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Epilepsia, **(*):1–38, 2008 doi: 10.1111/j.1528-1167.2008.01561.x SPECIAL REPORT Antiepileptic drugs—best practice guidelines for therapeutic drug monitoring: A position paper by the subcommission on therapeutic drug monitoring, ILAE Commission on Therapeutic Strategies ∗ Philip N. Patsalos, †David J. Berry, ‡Blaise F. D. Bourgeois, §James C. Cloyd, ¶Tracy A. Glauser, #Svein I. Johannessen, $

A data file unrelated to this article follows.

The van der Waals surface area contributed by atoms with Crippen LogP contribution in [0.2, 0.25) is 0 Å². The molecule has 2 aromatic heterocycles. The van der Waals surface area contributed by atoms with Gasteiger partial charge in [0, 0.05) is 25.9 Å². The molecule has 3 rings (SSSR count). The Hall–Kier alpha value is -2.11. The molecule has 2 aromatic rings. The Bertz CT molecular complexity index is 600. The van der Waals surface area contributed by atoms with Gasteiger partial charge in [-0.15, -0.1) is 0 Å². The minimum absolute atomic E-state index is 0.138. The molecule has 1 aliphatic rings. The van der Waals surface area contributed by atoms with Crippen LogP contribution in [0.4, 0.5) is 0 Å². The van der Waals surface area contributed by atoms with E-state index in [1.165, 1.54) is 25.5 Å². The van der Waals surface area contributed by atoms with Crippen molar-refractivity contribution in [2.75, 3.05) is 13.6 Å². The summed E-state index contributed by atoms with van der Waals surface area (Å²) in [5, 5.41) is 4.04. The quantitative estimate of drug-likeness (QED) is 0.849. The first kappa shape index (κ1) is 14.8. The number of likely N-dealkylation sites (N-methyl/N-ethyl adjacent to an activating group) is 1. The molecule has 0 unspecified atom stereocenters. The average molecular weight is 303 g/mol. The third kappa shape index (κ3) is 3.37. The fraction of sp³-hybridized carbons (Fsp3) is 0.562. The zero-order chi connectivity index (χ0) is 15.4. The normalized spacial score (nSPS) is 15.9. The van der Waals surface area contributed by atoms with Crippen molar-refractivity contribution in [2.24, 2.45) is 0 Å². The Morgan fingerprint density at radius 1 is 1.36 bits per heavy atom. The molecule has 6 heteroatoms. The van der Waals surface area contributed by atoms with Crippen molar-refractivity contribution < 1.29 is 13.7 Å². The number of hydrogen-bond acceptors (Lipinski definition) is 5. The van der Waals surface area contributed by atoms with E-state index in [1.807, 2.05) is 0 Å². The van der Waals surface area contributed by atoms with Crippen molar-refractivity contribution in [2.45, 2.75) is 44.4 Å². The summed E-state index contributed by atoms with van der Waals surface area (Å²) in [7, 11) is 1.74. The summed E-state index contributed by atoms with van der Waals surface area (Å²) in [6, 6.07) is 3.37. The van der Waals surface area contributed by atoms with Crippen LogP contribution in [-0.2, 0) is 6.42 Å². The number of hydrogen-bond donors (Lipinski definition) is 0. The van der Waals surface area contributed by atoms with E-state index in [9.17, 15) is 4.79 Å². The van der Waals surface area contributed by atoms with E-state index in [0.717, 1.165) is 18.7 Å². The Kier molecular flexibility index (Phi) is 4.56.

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   Epilepsia,  ** (*):1–38, 2008doi: 10.1111/j.1528-1167.2008.01561.x SPECIAL REPORT Antiepileptic drugs—best practice guidelines for therapeutic drug monitoring: A position paper by thesubcommission on therapeutic drug monitoring, ILAECommission on Therapeutic Strategies ∗ Philip N. Patsalos,  † David J. Berry,  ‡ Blaise F. D. Bourgeois,  §  James C. Cloyd, ¶ Tracy A. Glauser, #Svein I. Johannessen, $Ilo E. Leppik,  ∗∗ Torbj¨orn Tomson,and  †† Emilio Perucca ∗ Institute of Neurology/The National Hospital for Neurology and Neurosurgery, London and The Chalfont Centrefor Epilepsy, Chalfont St Peter, United Kingdom;  † Medical Toxicology Unit, Guys and St. Thomas’ Hospital, London,United Kingdom;  ‡ Harvard Medical School, Children’s Hospital Boston, Boston, Massachusetts, U.S.A.;  § Center for Orphan Drug Research, College of Pharmacy, University of Minnesota, Minneapolis, Minnesota, U.S.A.;  ¶ Children’sHospital Medical Center, Department of Neurology, Cincinnati, Ohio, U.S.A.; #The National Center for Epilepsy,Sandvika, Division of Clinical Neuroscience, Rikshospitalet University Hospital, Oslo, Norway; $University of Minnesota, Minneapolis, Minnesota, U.S.A.;  ∗∗ Karolinska University Hospital, Stockholm, Sweden; and  †† Instituteof Neurology, IRCCS C. Mondino Foundation and Clinical Pharmacology Unit, University of Pavia, Pavia, Italy S UMMARY Although no randomized studies have demon-strated a positive impact of therapeutic drug mon-itoring (TDM) on clinical outcome in epilepsy, evi-dence from nonrandomized studies and everydayclinical experience does indicate that measuringserum concentrations of old and new generationantiepileptic drugs (AEDs) can have a valuable rolein guiding patient management provided that con-centrations are measured with a clear indicationand are interpreted critically, taking into accountthe whole clinical context. Situations in which AEDmeasurements are most likely to be of benefit in-clude (1) when a person has attained the desiredclinical outcome, to establish an individual thera-peutic concentration which can be used at subse-quent times to assess potential causes for a changein drug response; (2) as an aid in the diagnosisof clinical toxicity; (3) to assess compliance, par-ticularly in patients with uncontrolled seizures or breakthrough seizures; (4) to guide dosage adjust-ment in situations associated with increased phar-macokinetic variability (e.g., children, the elderly,patientswithassociateddiseases,drugformulationchanges); (5) when a potentially important phar-macokinetic change is anticipated (e.g., in preg-nancy, or when an interacting drug is added or re-moved); (6) to guide dose adjustments for AEDs with dose-dependent pharmacokinetics, particu-larly phenytoin.KEY WORDS: Children, Elderly, Pregnancy, Drugcompliance, Saliva, Pharmacokinetics. Background and historical introduction Since drug action depends on the availability of the ac-tive principle at receptor sites, knowledge of the phar-macokinetic properties of the medication used is impor- Accepted January 28, 2008; Online Early publication xxxxxxxx.Address correspondence to Professor Philip N. Patsalos, Chalfont Cen-tre for Epilepsy, Pharmacology and Therapeutics Unit, Chesham Lane,Buckinghamshire, SL9 0RJ, U.K. E-mail: P.Patsalos@ion.ucl.ac.uk Blackwell Publishing, Inc. C   2008 International League Against Epilepsy tant for optimal treatment. The treatment of epilepsy wasone of the first areas to benefit from pharmacokineticstudies.Both physicians and pharmacologists have long been in-terested in ascertaining why the same drug dosage is effec-tive in some patients but not in others. In the past, the mosteffective dosage for an individual was established by trialand error. The development of technology for quantifyingdrugconcentrationsinbiologicalfluidshas,however,madeit possible to study the relationship between drug dosage,1  2 P. N. Patsalos et al. drug concentration in body fluids and pharmacologiceffects, and thereby provide new insights into drug therapy.It was soon recognized that the desired therapeutic effectof many antiepileptic drugs (AEDs) was usually achievedwithinaspecificrangeofserumconcentrations(henceforthcalled “reference range”) with lower concentrations beingmore likely to produce an insufficient effect, and higherconcentrations being more often associated with adverseeffects. Therapeutic drug concentration monitoring (TDM)was initiated for a number of AEDs and used to establishoptimal therapy regimens for individual patients. This ap-proach has provided physicians with a valuable tool to fur-ther understand why patients do not respond satisfactorilyto a particular dose. Furthermore, TDM has made it possi-ble to assess noncompliance and to study the variation inpharmacokinetics that occurs between individuals and thefactors responsible for such variation.The initial studies in this area were conducted in thefifties and early sixties by Buchthal and his group, who re-lated serum concentrations of phenytoin and phenobarbitalto seizure control and central nervous system (CNS) toxi-city (Buchthal & Svensmark, 1960). Subsequently, a vastnumber of pharmacokinetic studies on AEDs were pub-lished. Results from this research have been presented atseveral specialized symposia and workshops. One of thefirst was held in Scottsdale, Arizona, USA, 1971, to createan authoritative reference book about AEDs, the first edi-tion of a now much appreciated series, Antiepileptic Drugs(Woodbury et al., 1972). It was anticipated that new in-formation concerning the relationship of serum concentra-tions to seizure control and toxicity would improve utiliza-tion of AEDs, and a multidisciplinary cooperation of phar-macologists, pharmacists, toxicologists, neurologists, andpediatricians was initiated at this meeting.Between 1972 and 1979, a series of workshops knownas WODADIBOFs (Workshop on the Determination of Antiepileptic Drugs in Body Fluids) were held. Thefirst took place in Noodwijkerhout, The Netherlands, anddealt with methods for the quantitative determination of AEDs (Meijer et al., 1973). The second (Bielefeld, Ger-many, 1974) dealt with the clinical pharmacology of AEDs, including bioavailability, protein binding, distribu-tion, metabolism, elimination, drug interactions, applica-tion of new assay methods and quality of the methods(Schneider et al., 1975). The third (Exeter, England, 1976)focused on TDM, including assay methods, clinical phar-macology and clinical applications (Gardner-Thorpe et al.,1977). At the fourth workshop (Oslo, Norway, 1979) theadvantages and disadvantages of monitoring AED treat-ment were the main topics with emphasis on the influenceof age and the problems of synergism, potentiation, anddrug interactions. The quantification of epileptic manifes-tations, the influence of AEDs upon the natural history of epilepsy and methodological aspects of drug analyses werealso discussed (Johannessen et al., 1980).The need for quality control programs in drug measure-ments was recognized rapidly, since early surveys showedgreat variation of analytical results (Pippenger et al., 1978).Reliable measurements are mandatory for TDM to be of value and in 1972 the first quality control scheme forAED measurements was started in London, England byAlan Richens, and rapidly gained international participa-tion. International cooperation on quality control improvedover time and secured the analytical performance of manylaboratories engaged in TDM (Wilson et al., 1989, 1992;Richens, 1995; Williams et al., 2003). The availability of simple, accurate, reproducible, and inexpensive analyticalassays is pivotal for the successful use of TDM in patientmanagement. Objectives of this document This position paper has been prepared by an interna-tional panel of authors who in their careers have been in-strumental in developing and implementing practice pa-rameters in the field of TDM and have used TDM of AEDs in their everyday clinical practice. In 1993, the In-ternational League Against Epilepsy (ILAE) issued guide-lines for the TDM of AEDs in order to promote a moreappropriate application of the technique (Commission onAntiepileptic Drugs, 1993). However, since 1993 knowl-edge has advanced considerably and many new AEDs havebeen introduced, some of which are attractive candidatesfor TDM.This document is divided into three sections. The firstsection addresses the rationale for monitoring serum con-centrations of AEDs, the clarification of the concept of “reference ranges” and “therapeutic ranges” and the im-pact of TDM on clinical outcome. The second sectioncomprises a description of currently licensed AEDs (inalphabetical order) with regard to their pharmacokineticcharacteristics, interaction profiles, relationship betweendrug concentrations, and clinical effect and assay method-ologies. The third section describes specific situations inwhich TDM is likely to be particularly useful in patientmanagement.This document is not intended to provide a systematicreview on the topic. Although an extensive literature searchwas made using electronic databases and searches throughthe authors’ files, only references considered to be partic-ularly significant to illustrate specific concepts or findingsare quoted. M ONITORING  S ERUM C ONCENTRATIONS OF  AED S :R ATIONALE , I NTERPRETATION AND I MPACT ON  C LINICAL  O UTCOME Rationale Although individualization of dose is essential inepilepsy therapy, identification of the optimal dose on  Epilepsia ,  ** (*):1–38, 2008doi: 10.1111/j.1528-1167.2008.01561.x  3 Therapeutic Monitoring of Antiepileptic Drugs purely clinical grounds can be difficult. There are manyreasons for this: (1) since AED treatment is prophylacticand seizures occur at irregular intervals, it is often difficultto determine rapidly whether the prescribed dosage will besufficient to produce long-term seizure control; (2) clini-cal symptoms and signs of toxicity may be subtle, or dif-ficult to differentiate from the manifestations of underly-ing disorders; (3) there are no direct laboratory markers forclinical efficacy or for the most common manifestations of AED toxicity, such as adverse CNS effects.TDM seeks to optimize patient outcome by managingtheir medication regimen with the assistance of informa-tion on the concentration of AEDs in serum or plasma(serum and plasma usually can be used interchangeablyfor TDM, although it is preferable for each laboratory touse consistently one or the other). To this end, TDM seeksto optimize the seizure suppressing effects of AEDs whilstminimizing their adverse effects. The concept rests on theassumption that clinical effects correlate better with drugconcentrations than with dose. There are some require-ments that need to be fulfilled in part or in full to obtaina meaningful stable relationship between the serum con-centration of a drug and its effect. The drug should havea rapidly reversible action and development of toleranceshould not occur at its site of action. It should act per seand not through metabolites (but, if so, metabolites shouldbe measured), and the concentration of the drug at the siteof sampling (usually blood) should ideally be highly corre-lated with the concentration of the drug at receptor sites.Although the epilepsy-related rationale and indeed theindications for TDM are similar for all AEDs, the use-fulness of these measurements will vary between AEDsdepending on their pharmacological properties. TDM islikely to be of particular value for drugs that exhibit pro-nounced intra- or interindividual variability in pharmacoki-netics. Irrespective of the properties of the monitored drug,TDM is also expected to be helpful in ascertaining drugcompliance, in attributing toxicity to drug treatment, andin managing overdoses and drug interactions. Terminology and definitions Terms such as “reference ranges,” “therapeutic ranges,”“optimal ranges,” “desirable ranges,” “effective ranges,”“targetranges,”and“targetconcentrations”havebeenvari-ably used in the TDM literature, either interchangeably orwith different meanings. Since this has resulted in muchconfusion, providing clear definitions is essential.In the present paper, the recommendation is made thattwo separate terms be used to define drug concentrationranges in relation to their clinical effects. The “referencerange” can be defined as a range of drug concentrations,which is quoted by a laboratory and specifies a lower limitbelow which a therapeutic response is relatively unlikelyto occur, and an upper limit above which toxicity is rel-atively likely to occur. The aim of much TDM researchhas been to provide a reference range which laboratoriescan quote and which clinicians can use as a guide. As dis-cussed in more detail in the sections below, clinicians usingreference ranges should be aware that, because of individ-ual variation, many patients can achieve therapeutic benefitat serum drug concentrations outside these ranges. In otherwords, the reference range is not a “therapeutic range”: thelatter can be defined, for the purposes of the present pa-per, as the range of drug concentrations which is associ-ated with the best achievable response in a given person,and therefore it can only be determined for the individualsince the range will differ in different individuals. How-ever, if the reference range is a result of extensive and reli-ableresearch,formanyindividualpatientstheirtherapeuticrange willliewithin,oratleastclose,tothereferencerangequoted by the laboratory. Some individuals, however, willderive optimal benefit at concentrations outside the refer-ence range and some will have toxic effects within thisrange. Concentrations lying within the reference range arenot “normal” because the “normal” concentration of a drugin a living organism is zero. Concentrations lying withinthe reference range may not necessarily be “therapeutic,”“effective,” or “optimal” and therefore it is recommendedthat these adjectives not be used when reporting the results.The correct reporting terminology should be “The resultlies within/above/below the reference range.” Historical perspective on reference ranges of AEDs The reference range has been a controversial concept inTDM, partly because it was initially defined on the ba-sis of limited data for individual AEDs. This can be illus-trated with phenytoin as an example, although phenytoinwithout doubt is the AED with the best-documented rela-tionship between serum concentration and clinical effect.The generally quoted range for phenytoin (10–20 mg/L,40–79  µ mol/L ∗ ) srcinates from the pioneering work of Buchthal and collaborators (Buchthal et al., 1960). Eightypatients with at least one “grand mal” seizure per week,despite use of phenobarbital in combination with pheny-toin, were followed up. Only 6 out of 24 (25%) improvedat serum phenytoin concentrations below 10 mg/L, while21 out of 27 patients (77%) improved at concentrations ex-ceeding 10 mg/L. The majority of patients with concen-trations above 30 mg/L experienced adverse effects. Theupper limit of the range was partly based on the resultsof another study by Kutt et al. (1964), who reported nys-tagmus among all patients with serum phenytoin concen-trations above 20 mg/L. Ataxia was observed at phenytoinconcentrations above 30 mg/L and in all patients at con-centrations exceeding 40 mg/L. ∗ Molar digits have not been rounded up to ensure precise mathematicalcorrespondence to the mg/L digits. However, laboratories quoting pref-erentially molar units may decide to round them up or down. Conversionfactors from mg/L to µ mol/L (and vice versa) for each of the major AEDsare reported in Table 1.  Epilepsia ,  ** (*):1–38, 2008doi: 10.1111/j.1528-1167.2008.01561.x  4 P. N. Patsalos et al. A prospective study of 32 outpatients with “grand mal”seizures gave further support to the quoted reference range(Lund, 1974). These patients, half of whom receivedphenytoin in combination with other AEDs, had at leastone grand mal seizure per 2 months at inclusion, despitetreatment with phenytoin for more than a year. They werefollowed up for 3 years, during which the mean pheny-toin serum concentration was gradually increased from6 mg/L in the first year to 12 mg/L in the second and15 mg/L in the third. The annual mean number of “grandmal” seizures per patient decreased in parallel from 5.8 to4.1, and 1.6, respectively. Cerebellar adverse effects wererare and noted only in relation to phenytoin concentrationsabove 20 mg/L. The results thus corroborated previousfindings and supported a reference range of 10–20 mg/L.However, these early studies were all conducted in patientswith severe epilepsy and frequent generalized tonic–clonicseizures despite a long history of epilepsy and several treat-ment attempts often with phenytoin. Patients with easy-to-treat epilepsy had thus been excluded. Subsequent studiesdemonstrated that the seizure type as well as the sever-ity of the epilepsy has an influence on which serum con-centration is needed to obtain seizure control (Schmidt &Haenel, 1984; Schmidt et al., 1986). In a prospective study,one-third of previously untreated patients with newly diag-nosed epilepsy were controlled with phenytoin concentra-tions below the reference range (Shorvon et al., 1980). Asa consequence, the value of the lower limit of the referencerange has been seriously questioned and it has graduallybecome widely accepted that there is a considerable indi-vidual variation in what is the therapeuti c  serum concen-tration of phenytoin as well as other AEDs. The limitations of reference ranges The evidence discussed above indicates that, for allAEDs, reference ranges have purely a statistical meaning,being an estimate of the concentration interval at whichthe majority of patients showed an optimal response in avariable number of studies. Because of inherent method-ological problems with such studies, however, these rangesmay not necessarily be applicable to all patients. Most no-tably,duetothefactthatmanystudiesprovidingsupportiveevidence for reference ranges were undertaken in popula-tions with difficult-to-treat epilepsy, some of these rangesmay not describe adequately the concentration-responserelationship in patients with newly diagnosed epilepsies,who not uncommonly respond well to serum AED concen-trations below the commonly reported lower limit of therange (Feldman & Pippenger, 1976; Shorvon et al., 1978,1980;Schmidt&Haenel,1984).Basedonthis(andthefactthatsomedifficult-to-treatpatientsmayalsorespondatlowserum AED concentrations), the suggestion has been madethat “reference ranges” of AEDs be redefined by omittinga lower limit, and by simply advising physicians that theprobability of seizure control decreases with decreasingdrug concentration (Perucca & Richens, 1981). Althoughfor every drug there must be a “threshold concentration”at which no patient will show a therapeutic effect, such aconcentration is difficult to define based on available data.Even when reference ranges are redefined by omitting alowerlimit,theirinterpretationrequiresagooddealofflex-ibility. In probabilistic terms, the likelihood of seizure con-trol would be expected to increase with increasing serumconcentration, at least up to the upper limit of the range,even though it is recognized that concentrations above acertain threshold may paradoxically result in deteriorationrather than improvement in seizure control (Perucca et al.,1998). Even the upper limit of the range may vary fromone patient to another, and there are individuals who ex-perience toxic symptoms at low drug concentrations whileothers may tolerate and indeed require concentrations intothe nominally “toxic” range (Gannaway & Mawer, 1981).This has led to the recommendation that dose adjustmentsshould never be made on the basis of serum drug concen-trations alone, but should be primarily justified by care-ful assessment of the patient’s clinical state. Specifically,dosage should not be modified in patients who achievedsustained seizure freedom at serum drug concentrationsbelow the lower limit of the commonly quoted “refer-ence range” (Woo et al., 1988), nor in patients who aredoing clinically well at concentrations above this range(Gannaway & Mawer, 1981). From reference ranges to “individual therapeuticconcentrations” Given the considerable interpatient variability in theconcentration of an AED that produces optimal therapeuticresponses, the argument can be made that ultimately AEDtherapy can be bestguided byidentification ofthe “individ-ual therapeutic concentration” (Perucca, 2000). The lattercan be defined as the concentration (or range of concen-trations) which has been empirically found to produce theoptimal response in the individual patient (i.e., completeseizure control without undesired effects or, if that is notachievable, the best compromise between seizure suppres-sion and concentration-related adverse effects).In practice, the individual therapeutic concentration canbe established by determining, preferably on at least twoseparate occasions at steady state, the serum AED concen-tration once a patient has been stabilized on his/her opti-mal regimen. In a patient who had infrequent seizures be-fore starting treatment, this can only be done after a longperiod of observation, in order to be able to confirm thatremission has been really achieved. Of course, if a patientbecame free from seizures and from adverse effects on theinitially prescribed dosage, it cannot be excluded that aneven lower dosage might have been equally efficacious,and the individual therapeutic concentration measured inthat patient might therefore be an overestimate. On theother hand, if a patient needed up-titration due to his/her  Epilepsia ,  ** (*):1–38, 2008doi: 10.1111/j.1528-1167.2008.01561.x